USA Capital gains tax on gifted/joint stocks?


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Hello all,

I have a question on taxes in regards to capital gains on stocks.

My story is that my father opened up a joint account between himself and myself with one of the stock brokers. This was done back in the 80's. I never contributed my own money to buying stocks. My father always paid the taxes on the stocks and he also received the interest/dividends from those stocks. In doing so he reinvested those in stocks and grew the portfolio a little bit.

Last month my father died. Originally the brokerage firm told me that I would have to pay half of the capital gains. The example they gave me was that if he bought a stock at $50 and it increased to $100, then I was responsible for paying taxes on the $25 gain, not the $50 gain. In going through my father's paperwork, I have found notes stating that I should not have to pay capital gains taxes on the stock (unless it goes up after his death).

Do I have any grounds to not pay captial gains since I never used my money to buy stocks and I never received the interest nor pay any taxes. Do I have to prove this to the IRS?

Thank you,
John
 
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What you need to do is first find out how what the exact titling of the account says.
Is it joint tenants with right of survivorship, joint tenants in common, your father's name in trust for you, or is it titled as TOD or POD with your name which means that at death you automatically inherit the asset(s)?
Then you need to find any legal documents that he prepared where it specifically states how his assets are to be distributed upon his death.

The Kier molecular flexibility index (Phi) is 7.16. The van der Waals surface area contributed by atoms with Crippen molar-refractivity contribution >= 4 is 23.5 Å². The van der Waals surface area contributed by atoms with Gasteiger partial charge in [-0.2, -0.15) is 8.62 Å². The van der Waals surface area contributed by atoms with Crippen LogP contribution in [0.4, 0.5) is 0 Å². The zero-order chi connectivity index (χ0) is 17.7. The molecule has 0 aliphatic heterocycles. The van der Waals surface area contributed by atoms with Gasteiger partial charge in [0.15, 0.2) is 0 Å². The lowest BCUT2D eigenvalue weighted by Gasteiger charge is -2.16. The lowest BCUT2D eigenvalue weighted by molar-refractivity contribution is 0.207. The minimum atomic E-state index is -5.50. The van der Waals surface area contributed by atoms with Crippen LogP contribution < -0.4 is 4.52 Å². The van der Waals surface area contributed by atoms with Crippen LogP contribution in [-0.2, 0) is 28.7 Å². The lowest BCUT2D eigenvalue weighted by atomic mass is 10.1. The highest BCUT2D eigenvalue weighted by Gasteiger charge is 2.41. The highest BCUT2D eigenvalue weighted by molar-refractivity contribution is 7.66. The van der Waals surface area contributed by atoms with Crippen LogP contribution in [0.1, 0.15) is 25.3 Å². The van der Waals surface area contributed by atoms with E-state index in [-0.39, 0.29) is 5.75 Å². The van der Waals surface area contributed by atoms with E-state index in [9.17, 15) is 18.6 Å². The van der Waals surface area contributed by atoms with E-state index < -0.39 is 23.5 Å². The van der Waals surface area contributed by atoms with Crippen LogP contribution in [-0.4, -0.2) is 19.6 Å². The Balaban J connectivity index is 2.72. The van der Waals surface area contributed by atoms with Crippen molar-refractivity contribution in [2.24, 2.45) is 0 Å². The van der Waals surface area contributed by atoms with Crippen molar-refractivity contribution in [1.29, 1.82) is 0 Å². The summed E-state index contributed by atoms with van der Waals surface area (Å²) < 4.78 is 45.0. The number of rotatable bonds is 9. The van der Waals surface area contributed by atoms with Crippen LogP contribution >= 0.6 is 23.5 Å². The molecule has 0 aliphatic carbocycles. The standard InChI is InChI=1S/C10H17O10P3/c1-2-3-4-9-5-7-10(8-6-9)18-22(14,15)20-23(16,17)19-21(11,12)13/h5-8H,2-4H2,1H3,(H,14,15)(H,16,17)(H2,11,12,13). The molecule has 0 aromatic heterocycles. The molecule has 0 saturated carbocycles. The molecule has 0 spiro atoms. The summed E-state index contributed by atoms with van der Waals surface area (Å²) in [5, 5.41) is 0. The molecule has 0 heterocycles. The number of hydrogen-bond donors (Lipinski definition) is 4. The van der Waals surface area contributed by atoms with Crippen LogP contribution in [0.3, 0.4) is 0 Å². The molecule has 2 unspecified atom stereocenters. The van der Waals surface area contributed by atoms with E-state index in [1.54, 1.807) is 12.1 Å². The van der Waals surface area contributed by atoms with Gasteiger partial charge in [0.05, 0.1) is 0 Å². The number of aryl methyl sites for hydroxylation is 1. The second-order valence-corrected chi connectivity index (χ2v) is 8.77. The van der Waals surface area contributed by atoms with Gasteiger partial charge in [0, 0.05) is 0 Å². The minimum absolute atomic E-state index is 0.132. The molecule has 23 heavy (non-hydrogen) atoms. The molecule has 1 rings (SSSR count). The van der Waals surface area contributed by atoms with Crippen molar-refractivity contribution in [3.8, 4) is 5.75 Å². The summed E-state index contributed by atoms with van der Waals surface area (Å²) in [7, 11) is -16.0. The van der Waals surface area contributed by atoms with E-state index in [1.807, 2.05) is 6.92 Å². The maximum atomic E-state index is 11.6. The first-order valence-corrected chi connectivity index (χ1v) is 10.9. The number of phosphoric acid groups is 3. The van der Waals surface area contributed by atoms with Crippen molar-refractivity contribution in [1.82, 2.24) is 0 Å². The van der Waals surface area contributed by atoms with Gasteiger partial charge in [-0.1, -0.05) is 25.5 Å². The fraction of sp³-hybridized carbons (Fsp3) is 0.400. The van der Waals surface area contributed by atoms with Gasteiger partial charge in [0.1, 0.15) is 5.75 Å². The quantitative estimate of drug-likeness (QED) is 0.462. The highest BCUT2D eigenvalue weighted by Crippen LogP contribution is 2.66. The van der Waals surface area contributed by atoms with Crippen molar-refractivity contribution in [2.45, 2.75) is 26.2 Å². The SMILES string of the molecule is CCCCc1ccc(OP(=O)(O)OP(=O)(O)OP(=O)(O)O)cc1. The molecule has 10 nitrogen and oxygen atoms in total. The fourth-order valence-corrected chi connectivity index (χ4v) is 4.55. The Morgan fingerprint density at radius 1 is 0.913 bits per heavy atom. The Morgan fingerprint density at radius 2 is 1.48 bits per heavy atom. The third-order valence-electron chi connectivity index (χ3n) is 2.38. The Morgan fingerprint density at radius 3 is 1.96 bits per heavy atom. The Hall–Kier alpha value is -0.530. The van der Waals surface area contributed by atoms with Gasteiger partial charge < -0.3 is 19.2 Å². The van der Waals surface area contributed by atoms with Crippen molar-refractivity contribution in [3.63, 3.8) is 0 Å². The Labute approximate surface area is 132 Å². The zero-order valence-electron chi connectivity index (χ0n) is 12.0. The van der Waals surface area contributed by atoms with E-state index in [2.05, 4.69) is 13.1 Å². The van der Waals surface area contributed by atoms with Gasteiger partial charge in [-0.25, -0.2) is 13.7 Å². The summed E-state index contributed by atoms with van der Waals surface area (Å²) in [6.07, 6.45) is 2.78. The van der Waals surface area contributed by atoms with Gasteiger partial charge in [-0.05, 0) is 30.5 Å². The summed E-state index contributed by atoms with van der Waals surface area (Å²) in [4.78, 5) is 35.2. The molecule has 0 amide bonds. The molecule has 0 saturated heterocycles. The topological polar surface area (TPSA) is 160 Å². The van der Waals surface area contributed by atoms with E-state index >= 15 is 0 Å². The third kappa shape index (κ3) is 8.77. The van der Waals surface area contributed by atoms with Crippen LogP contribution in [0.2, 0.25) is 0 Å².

Never mind what the broker told you - they are not tax advisors and often give bad tax advice.
I strongly suggest that you consult with a CPA or tax Attorney to sort this information out and properly guide you.
It would appear from what you've stated - that since all of the transactions occurred while he was alive, his final tax return should report all of the taxable income (including capital gains) until the date of his death.
You also don't pay any taxes upon the mere transfer of assets to you from someone's death. It's important for you to know what the Fair Market Value was for each asset you inherit on the date of your father's death. That FMV DOD becomes your initial "Cost Basis" to use in determining your gain/loss when you sell the asset.
 
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Thanks for responding. I'll looking to a tax attorney. The title is joint tenant with right of survivorship.
 
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All I can tell you then, is that for all these years - your father SHOULD HAVE been nomineeing 1/2 of the tax reporting to you.
That involves issuing a 1099-DIV, 1099-INT, 1099-B to transfer 1/2 the total information to you in your Social Security number.
That's what you need to see an attorney for.
The normal JTWRS situation is a married couple filing a joint tax return.
 
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First, I think it would be prudent to mention that you do not owe any capital gains tax on the stock, if it is NOT sold. In other words, it needs to be sold, in order for there to be a gain or loss. You could choose to keep it, have it generate passive income and not worry about potential capital gains. There is also another strategy (see below).

Second, if the account is indeed titled joint tenant with right of survivorship, then you receive a step-up in basis, based on your father's percentage of contribution. From what you're saying, it appears he was the sole contributor to the account. Therefore, you should receive 100% of step up in basis. However, each state is different and the IRS will defer to the state law on its definition of JTWRS (whether a hard 50/50, dependent on contribution, or an alternative). So confirm with a tax attorney.

Lastly, you can file the tax return and make a disclosure of your position. The IRS then has up to three years to challenge your position. The advantage here is that if the IRS disagrees with you and reverses your position, you won't be subjected to the substantial underpayment penalty. Use Form 8275 for this disclosure.

If there is substantial capital gains and you want an exit strategy to minimize the tax burden, you could consider deferring the capital gains into Qualified Opportunity Zone Funds. These QOZF's will invest your funds in areas designated by the federal government, and after a 10-year holding period, you inherit the FMV as cost basis and won't have capital gains anymore (if done properly). Feel free to contact me for more info on this.
 

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